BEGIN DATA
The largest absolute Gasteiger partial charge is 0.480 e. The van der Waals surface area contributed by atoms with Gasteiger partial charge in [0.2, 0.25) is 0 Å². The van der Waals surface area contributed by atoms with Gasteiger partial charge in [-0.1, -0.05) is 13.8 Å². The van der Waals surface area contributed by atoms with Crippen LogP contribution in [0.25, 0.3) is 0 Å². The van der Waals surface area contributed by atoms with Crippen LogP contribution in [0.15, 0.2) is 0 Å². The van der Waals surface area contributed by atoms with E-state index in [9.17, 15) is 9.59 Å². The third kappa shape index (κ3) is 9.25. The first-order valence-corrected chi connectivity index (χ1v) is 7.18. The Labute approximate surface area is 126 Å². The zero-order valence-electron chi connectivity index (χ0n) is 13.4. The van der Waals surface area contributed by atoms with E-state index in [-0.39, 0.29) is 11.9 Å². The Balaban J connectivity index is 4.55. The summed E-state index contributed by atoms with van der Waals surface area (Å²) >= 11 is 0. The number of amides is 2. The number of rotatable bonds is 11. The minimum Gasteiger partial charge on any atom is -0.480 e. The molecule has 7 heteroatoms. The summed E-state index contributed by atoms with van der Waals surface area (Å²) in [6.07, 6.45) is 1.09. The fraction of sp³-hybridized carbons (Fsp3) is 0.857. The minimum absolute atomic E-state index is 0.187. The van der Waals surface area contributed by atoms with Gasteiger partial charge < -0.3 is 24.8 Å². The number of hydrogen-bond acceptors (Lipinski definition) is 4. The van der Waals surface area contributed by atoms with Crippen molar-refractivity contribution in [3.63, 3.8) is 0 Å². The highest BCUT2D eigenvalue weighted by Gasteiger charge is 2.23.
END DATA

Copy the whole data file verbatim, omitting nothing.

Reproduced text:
The largest absolute Gasteiger partial charge is 0.480 e. The van der Waals surface area contributed by atoms with Gasteiger partial charge in [0.2, 0.25) is 0 Å². The van der Waals surface area contributed by atoms with Gasteiger partial charge in [-0.1, -0.05) is 13.8 Å². The van der Waals surface area contributed by atoms with Crippen LogP contribution in [0.25, 0.3) is 0 Å². The van der Waals surface area contributed by atoms with Crippen LogP contribution in [0.15, 0.2) is 0 Å². The van der Waals surface area contributed by atoms with E-state index in [9.17, 15) is 9.59 Å². The third kappa shape index (κ3) is 9.25. The first-order valence-corrected chi connectivity index (χ1v) is 7.18. The Labute approximate surface area is 126 Å². The zero-order valence-electron chi connectivity index (χ0n) is 13.4. The van der Waals surface area contributed by atoms with E-state index in [-0.39, 0.29) is 11.9 Å². The Balaban J connectivity index is 4.55. The summed E-state index contributed by atoms with van der Waals surface area (Å²) >= 11 is 0. The number of amides is 2. The number of rotatable bonds is 11. The minimum Gasteiger partial charge on any atom is -0.480 e. The molecule has 7 heteroatoms. The summed E-state index contributed by atoms with van der Waals surface area (Å²) in [6.07, 6.45) is 1.09. The fraction of sp³-hybridized carbons (Fsp3) is 0.857. The minimum absolute atomic E-state index is 0.187. The van der Waals surface area contributed by atoms with Gasteiger partial charge < -0.3 is 24.8 Å². The number of hydrogen-bond acceptors (Lipinski definition) is 4. The van der Waals surface area contributed by atoms with Crippen molar-refractivity contribution in [3.63, 3.8) is 0 Å². The highest BCUT2D eigenvalue weighted by Gasteiger charge is 2.23.